Date of this Version
Minimizing the invasiveness of surgery is believed to improve patient outcomes. Bleeding, infection, and pain are major concerns in surgery afflicting patients for decades. Minimally invasive techniques have come into play to reduce these concerns and smooth the evolution of abdominal surgery to a scarless process where nearly all surgeries can be performed without a skin incision. Technology continually advances the frontier of development of novel surgical devices to implement less invasive surgical techniques.
Fusion of robotics and Minimally Invasive Surgery (MIS) has created new opportunities to develop diagnostic and therapeutic tools. Surgical robotics is advancing from externally actuated systems such as the da Vinci® Surgical System [Intuitive, 2013] to miniature in-vivo robotics where the entire robot is inserted into the patient’s body. However, with miniaturization of surgical robots there comes a trade-off between the size of the robot and its capability. Miniature electric motors have been mostly used in many in-vivo robots as the main means of actuation. Slow actuation, low load capacity, sterilization difficulty, leaking electricity and transferring produced heat to tissues, and high cost are the key limitations of use of electric motors in in-vivo applications.
The research described here presents an alternative actuation scheme to overcome these limitations by taking advantage of the inherent high power density of fluidic actuators to develop two different types of in-vivo robotic systems: a robot arm with a multifunctional manipulator for Natural Orifice Transluminal Endoscopic Surgery (NOTES), and a fluidic disposable self-propelling self-steering robot for colonoscopy.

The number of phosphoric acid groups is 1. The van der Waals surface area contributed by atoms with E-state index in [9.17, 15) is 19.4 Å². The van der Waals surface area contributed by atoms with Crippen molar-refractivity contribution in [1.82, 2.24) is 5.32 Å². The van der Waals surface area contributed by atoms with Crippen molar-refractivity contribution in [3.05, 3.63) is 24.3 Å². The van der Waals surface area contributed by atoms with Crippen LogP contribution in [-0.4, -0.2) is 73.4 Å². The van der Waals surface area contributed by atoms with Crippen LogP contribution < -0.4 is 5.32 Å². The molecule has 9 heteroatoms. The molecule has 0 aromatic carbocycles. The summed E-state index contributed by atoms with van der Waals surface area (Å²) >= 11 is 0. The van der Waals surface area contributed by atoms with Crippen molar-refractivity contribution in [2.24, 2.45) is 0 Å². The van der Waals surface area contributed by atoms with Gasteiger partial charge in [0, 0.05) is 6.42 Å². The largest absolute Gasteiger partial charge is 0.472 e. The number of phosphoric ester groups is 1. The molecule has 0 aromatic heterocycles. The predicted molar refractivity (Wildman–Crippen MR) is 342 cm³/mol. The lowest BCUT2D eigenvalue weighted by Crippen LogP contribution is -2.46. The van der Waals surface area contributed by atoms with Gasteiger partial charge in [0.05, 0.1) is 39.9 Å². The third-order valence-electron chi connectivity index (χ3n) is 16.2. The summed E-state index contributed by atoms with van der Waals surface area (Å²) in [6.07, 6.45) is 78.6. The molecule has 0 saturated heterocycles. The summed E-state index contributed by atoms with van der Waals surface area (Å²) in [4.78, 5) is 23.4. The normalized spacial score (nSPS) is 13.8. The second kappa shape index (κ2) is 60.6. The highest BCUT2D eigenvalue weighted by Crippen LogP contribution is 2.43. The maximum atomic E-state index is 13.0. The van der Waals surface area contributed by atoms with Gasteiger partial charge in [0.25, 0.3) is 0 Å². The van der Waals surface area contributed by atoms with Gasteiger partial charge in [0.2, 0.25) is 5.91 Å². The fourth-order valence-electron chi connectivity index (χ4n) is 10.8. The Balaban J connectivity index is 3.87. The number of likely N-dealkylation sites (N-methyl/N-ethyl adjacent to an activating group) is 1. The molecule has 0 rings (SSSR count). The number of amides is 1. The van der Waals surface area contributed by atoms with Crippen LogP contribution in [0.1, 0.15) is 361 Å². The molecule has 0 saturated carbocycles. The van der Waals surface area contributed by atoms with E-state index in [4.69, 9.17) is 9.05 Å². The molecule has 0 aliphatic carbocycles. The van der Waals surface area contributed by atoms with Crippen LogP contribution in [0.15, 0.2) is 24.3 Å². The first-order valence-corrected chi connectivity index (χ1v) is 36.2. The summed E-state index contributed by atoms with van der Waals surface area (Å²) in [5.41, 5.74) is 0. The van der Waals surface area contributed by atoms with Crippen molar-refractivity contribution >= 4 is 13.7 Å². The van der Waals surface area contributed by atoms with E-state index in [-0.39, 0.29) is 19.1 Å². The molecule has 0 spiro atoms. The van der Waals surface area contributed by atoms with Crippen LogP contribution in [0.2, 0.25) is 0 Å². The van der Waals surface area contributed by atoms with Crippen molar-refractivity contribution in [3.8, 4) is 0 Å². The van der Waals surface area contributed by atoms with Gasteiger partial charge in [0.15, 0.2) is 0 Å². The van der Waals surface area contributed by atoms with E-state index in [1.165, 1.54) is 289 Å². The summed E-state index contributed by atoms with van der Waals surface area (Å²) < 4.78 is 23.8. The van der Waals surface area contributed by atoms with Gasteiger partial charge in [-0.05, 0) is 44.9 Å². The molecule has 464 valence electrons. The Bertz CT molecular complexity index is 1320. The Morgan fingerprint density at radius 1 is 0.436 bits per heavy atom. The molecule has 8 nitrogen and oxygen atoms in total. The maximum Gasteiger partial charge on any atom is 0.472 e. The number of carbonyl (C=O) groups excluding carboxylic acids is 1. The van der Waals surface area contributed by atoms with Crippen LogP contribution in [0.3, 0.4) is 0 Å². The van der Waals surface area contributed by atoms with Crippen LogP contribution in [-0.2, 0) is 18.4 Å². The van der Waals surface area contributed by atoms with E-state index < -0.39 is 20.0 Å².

To create a fully hydraulically-driven surgical robot, it was first necessary to build new fluidic actuators according to design requirements. Novel miniature linear and rotary actuators were designed and built. These actuators are seal-less, disposable, light, and inexpensive. Additionally, an electro-hydraulic tool-changing manipulator was built in response to the need for frequent tool exchange in NOTES.
Bench-top testing was performed for both robotic systems and the results are presented. Future work and conclusions are discussed.
Adviser: Carl A. Nelson